Original languageEnglish (US)
Pages (from-to)4439-4455
Number of pages17
JournalJournal of Neuroscience
Volume9
Issue number12
StatePublished - 1989
Externally publishedYes

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Neprilysin
Globus Pallidus
Enkephalins
Brain
N-Methylaspartate
Enzymes
Colchicine
Staining and Labeling
CD13 Antigens
Periaqueductal Gray
Peptides
Reticular Formation
Cranial Nerves
Putamen
Body Size
Substantia Nigra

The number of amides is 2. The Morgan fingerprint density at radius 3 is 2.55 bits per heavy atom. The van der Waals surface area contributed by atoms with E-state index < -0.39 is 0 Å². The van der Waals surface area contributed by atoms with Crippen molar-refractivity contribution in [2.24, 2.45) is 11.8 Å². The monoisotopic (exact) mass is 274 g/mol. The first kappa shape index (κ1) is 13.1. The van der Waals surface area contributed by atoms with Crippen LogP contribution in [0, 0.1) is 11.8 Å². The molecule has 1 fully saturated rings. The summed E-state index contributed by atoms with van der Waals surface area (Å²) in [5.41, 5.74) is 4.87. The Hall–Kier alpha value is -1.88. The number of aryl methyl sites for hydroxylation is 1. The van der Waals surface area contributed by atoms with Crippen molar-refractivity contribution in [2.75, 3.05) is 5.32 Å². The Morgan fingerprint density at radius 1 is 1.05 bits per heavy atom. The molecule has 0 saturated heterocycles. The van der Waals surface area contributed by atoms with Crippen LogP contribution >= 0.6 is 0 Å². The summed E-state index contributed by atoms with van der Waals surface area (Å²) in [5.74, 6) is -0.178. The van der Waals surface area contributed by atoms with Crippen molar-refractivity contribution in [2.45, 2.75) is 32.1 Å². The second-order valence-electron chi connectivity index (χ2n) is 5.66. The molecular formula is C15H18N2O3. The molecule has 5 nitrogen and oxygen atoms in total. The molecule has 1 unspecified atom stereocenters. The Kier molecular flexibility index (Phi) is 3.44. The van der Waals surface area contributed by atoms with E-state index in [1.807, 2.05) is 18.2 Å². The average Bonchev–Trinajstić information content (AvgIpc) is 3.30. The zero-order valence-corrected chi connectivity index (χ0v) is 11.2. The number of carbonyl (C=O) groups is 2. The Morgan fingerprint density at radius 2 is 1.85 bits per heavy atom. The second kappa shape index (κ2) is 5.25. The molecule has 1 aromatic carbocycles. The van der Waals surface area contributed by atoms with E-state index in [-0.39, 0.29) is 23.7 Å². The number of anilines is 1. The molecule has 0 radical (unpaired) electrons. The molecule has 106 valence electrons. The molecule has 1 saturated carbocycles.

Cerebral Cortex
Hippocampus
Neurons
Wounds and Injuries

ASJC Scopus subject areas

  • Neuroscience(all)

Cite this

@article{ac9ffc4c5e5b48d1bca049ebe99b802e,
title = "Histochemical visualization of neutral endopeptidase-24.11 (enkephalinase) activity in rat brain: Cellular localization and codistribution with enkephalins in the globus pallidus",